I love someone who is rare

Last updated: 01 March 2019

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rare patient with heart

Today is Rare Disease Day but rare diseases are not so rare at everyone.org. Many of us have been affected by rare diseases on a personal level and our colleague, Sera, is, unfortunately, no exception.

Q: Hi Sera, tell me about your dad.

A: My dad is strong, I really look up to him like a hero. He works in healthcare in Turkey and has taken care of many people in his life. He's always been like that. He's outgoing, social and super smart.

Q: How was he diagnosed?

A: In 2015, it was found that my dad had low blood pressure, but we thought it was a normal result of getting older. Then he had balance issues, which we thought was related to the low blood pressure. It turns out that he had had an embolism (blood clot) in his ear, so for a period of time he couldn't see or even move his eyes because it hurt him and made him nauseous. By 2017, he was diagnosed with Parkinson's because it has similar symptoms like slow movement, rigid muscles and poor balance.
By the end of 2017, he'd seen at least 10 experts who confirmed that it wasn't Parkinson's. Even among experts, it wasn't easy to figure out exactly what he had. His disease is called Multiple System Atrophy (MSA), and is also known as Parkinson's Plus Disease, Parkinsonism or, formerly, Shy-Drager syndrome.

Q: What do you know about about MSA?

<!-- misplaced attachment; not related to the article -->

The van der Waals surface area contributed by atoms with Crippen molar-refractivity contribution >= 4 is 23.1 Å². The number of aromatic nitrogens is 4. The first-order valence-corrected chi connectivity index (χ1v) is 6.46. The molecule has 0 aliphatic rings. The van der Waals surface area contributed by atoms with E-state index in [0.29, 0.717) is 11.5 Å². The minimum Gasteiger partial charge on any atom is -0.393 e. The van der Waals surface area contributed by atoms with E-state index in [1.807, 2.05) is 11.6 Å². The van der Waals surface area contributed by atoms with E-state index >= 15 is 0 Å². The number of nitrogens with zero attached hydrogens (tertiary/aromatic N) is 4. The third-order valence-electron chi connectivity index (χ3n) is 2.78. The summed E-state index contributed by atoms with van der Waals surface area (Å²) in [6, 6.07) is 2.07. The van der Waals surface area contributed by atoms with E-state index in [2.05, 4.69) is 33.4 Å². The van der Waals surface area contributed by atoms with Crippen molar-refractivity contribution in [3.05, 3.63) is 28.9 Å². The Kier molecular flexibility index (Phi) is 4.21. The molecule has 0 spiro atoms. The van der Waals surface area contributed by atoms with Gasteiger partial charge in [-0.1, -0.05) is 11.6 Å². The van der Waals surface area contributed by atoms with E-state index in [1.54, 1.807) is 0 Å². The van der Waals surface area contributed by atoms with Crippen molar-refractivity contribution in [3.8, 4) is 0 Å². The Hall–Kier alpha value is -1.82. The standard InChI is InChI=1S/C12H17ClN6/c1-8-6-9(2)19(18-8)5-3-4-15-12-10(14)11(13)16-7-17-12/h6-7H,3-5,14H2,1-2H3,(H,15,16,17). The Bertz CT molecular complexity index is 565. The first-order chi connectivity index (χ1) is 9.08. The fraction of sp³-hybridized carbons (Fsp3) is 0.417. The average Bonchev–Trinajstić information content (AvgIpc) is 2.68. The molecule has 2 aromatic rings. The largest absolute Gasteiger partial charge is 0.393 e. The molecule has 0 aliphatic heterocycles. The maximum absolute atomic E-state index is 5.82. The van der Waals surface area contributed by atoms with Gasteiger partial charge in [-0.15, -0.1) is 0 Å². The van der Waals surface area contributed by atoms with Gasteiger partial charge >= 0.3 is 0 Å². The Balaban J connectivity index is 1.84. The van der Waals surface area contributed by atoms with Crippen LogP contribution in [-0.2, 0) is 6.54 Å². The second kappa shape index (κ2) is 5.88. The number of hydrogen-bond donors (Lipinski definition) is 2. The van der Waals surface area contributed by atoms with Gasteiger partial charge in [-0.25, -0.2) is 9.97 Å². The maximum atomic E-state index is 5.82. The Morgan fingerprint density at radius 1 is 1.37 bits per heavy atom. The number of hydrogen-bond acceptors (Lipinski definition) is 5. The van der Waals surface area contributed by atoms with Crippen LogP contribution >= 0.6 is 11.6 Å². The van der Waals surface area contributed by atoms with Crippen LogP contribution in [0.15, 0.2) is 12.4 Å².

A: It's a rare neurological disorder and experts are still unsure of how or why it occurs. There is no cure. It usually affects adults over 50, my dad was 70 when he started showing symptoms.

Q: Since there is no treatment, what does he do to fight MSA?

A: He takes dopamine and other medicines to treat symptoms similar to Parkinson's. That's about 10 pills a day. The nutritionist put him on a mainly plant-based diet with no alcohol. He also has physiotherapy, massage and speech therapy four times per week.

Q: What kinds of symptoms does your dad have now?

A: Dad has an aggressive, fast-progressing type of MSA even compared to other patients. He can't speak clearly anymore and his movements are uncontrolled; that comes and goes. He has a hard time digesting and shouts in his sleep without remembering why.

Q: There's often a psychological impact related to living with a disease. How does it affect your dad?

A: It is rough because he was a really social guy, always meeting friends at the weekend, he was very active in the community and so. Now he's always tired and can't do everyday things like before. He's not motivated and becomes emotional more easily. Only having limited mobility makes him feel like a burden. He's anxious about what the future holds for him (from what he reads, it's not good), and worries that he won't be able to take care of his family.

Q: How does it affect you?

A: It's really hard to see my dad like this. I feel like my hands are tied and I can't do anything other than sit and wait. It makes me appreciate him more and not take this time for granted. He's still my dad, my hero.